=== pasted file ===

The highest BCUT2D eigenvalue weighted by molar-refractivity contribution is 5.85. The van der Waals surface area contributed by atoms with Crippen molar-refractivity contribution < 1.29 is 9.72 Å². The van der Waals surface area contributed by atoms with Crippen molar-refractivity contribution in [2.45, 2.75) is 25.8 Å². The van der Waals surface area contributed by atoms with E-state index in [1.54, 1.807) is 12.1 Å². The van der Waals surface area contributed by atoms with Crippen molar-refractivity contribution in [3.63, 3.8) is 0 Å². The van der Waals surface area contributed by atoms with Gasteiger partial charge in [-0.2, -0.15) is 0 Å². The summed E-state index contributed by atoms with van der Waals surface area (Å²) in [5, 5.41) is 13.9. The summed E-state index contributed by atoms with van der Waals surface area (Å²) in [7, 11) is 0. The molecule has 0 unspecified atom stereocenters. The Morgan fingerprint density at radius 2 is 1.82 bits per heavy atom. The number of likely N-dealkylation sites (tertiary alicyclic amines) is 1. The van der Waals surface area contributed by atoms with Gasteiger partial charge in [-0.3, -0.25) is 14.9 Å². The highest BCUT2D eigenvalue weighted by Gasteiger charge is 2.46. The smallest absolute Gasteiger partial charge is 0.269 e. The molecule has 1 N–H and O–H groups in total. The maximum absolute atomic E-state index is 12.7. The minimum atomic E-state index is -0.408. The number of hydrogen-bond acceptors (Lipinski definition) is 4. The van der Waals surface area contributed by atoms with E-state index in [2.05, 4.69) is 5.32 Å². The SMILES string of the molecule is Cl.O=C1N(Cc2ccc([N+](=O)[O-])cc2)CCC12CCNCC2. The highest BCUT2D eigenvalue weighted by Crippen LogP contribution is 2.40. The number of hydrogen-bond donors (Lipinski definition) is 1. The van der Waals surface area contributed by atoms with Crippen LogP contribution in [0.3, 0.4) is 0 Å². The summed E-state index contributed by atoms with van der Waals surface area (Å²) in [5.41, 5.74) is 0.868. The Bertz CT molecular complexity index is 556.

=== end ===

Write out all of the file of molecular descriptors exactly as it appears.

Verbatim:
The highest BCUT2D eigenvalue weighted by molar-refractivity contribution is 5.85. The van der Waals surface area contributed by atoms with Crippen molar-refractivity contribution < 1.29 is 9.72 Å². The van der Waals surface area contributed by atoms with Crippen molar-refractivity contribution in [2.45, 2.75) is 25.8 Å². The van der Waals surface area contributed by atoms with E-state index in [1.54, 1.807) is 12.1 Å². The van der Waals surface area contributed by atoms with Crippen molar-refractivity contribution in [3.63, 3.8) is 0 Å². The van der Waals surface area contributed by atoms with Gasteiger partial charge in [-0.2, -0.15) is 0 Å². The summed E-state index contributed by atoms with van der Waals surface area (Å²) in [5, 5.41) is 13.9. The summed E-state index contributed by atoms with van der Waals surface area (Å²) in [7, 11) is 0. The molecule has 0 unspecified atom stereocenters. The Morgan fingerprint density at radius 2 is 1.82 bits per heavy atom. The number of likely N-dealkylation sites (tertiary alicyclic amines) is 1. The van der Waals surface area contributed by atoms with Gasteiger partial charge in [-0.3, -0.25) is 14.9 Å². The highest BCUT2D eigenvalue weighted by Gasteiger charge is 2.46. The smallest absolute Gasteiger partial charge is 0.269 e. The molecule has 1 N–H and O–H groups in total. The maximum absolute atomic E-state index is 12.7. The minimum atomic E-state index is -0.408. The number of hydrogen-bond acceptors (Lipinski definition) is 4. The van der Waals surface area contributed by atoms with E-state index in [2.05, 4.69) is 5.32 Å². The SMILES string of the molecule is Cl.O=C1N(Cc2ccc([N+](=O)[O-])cc2)CCC12CCNCC2. The highest BCUT2D eigenvalue weighted by Crippen LogP contribution is 2.40. The number of hydrogen-bond donors (Lipinski definition) is 1. The van der Waals surface area contributed by atoms with Crippen LogP contribution in [0.3, 0.4) is 0 Å². The summed E-state index contributed by atoms with van der Waals surface area (Å²) in [5.41, 5.74) is 0.868. The Bertz CT molecular complexity index is 556.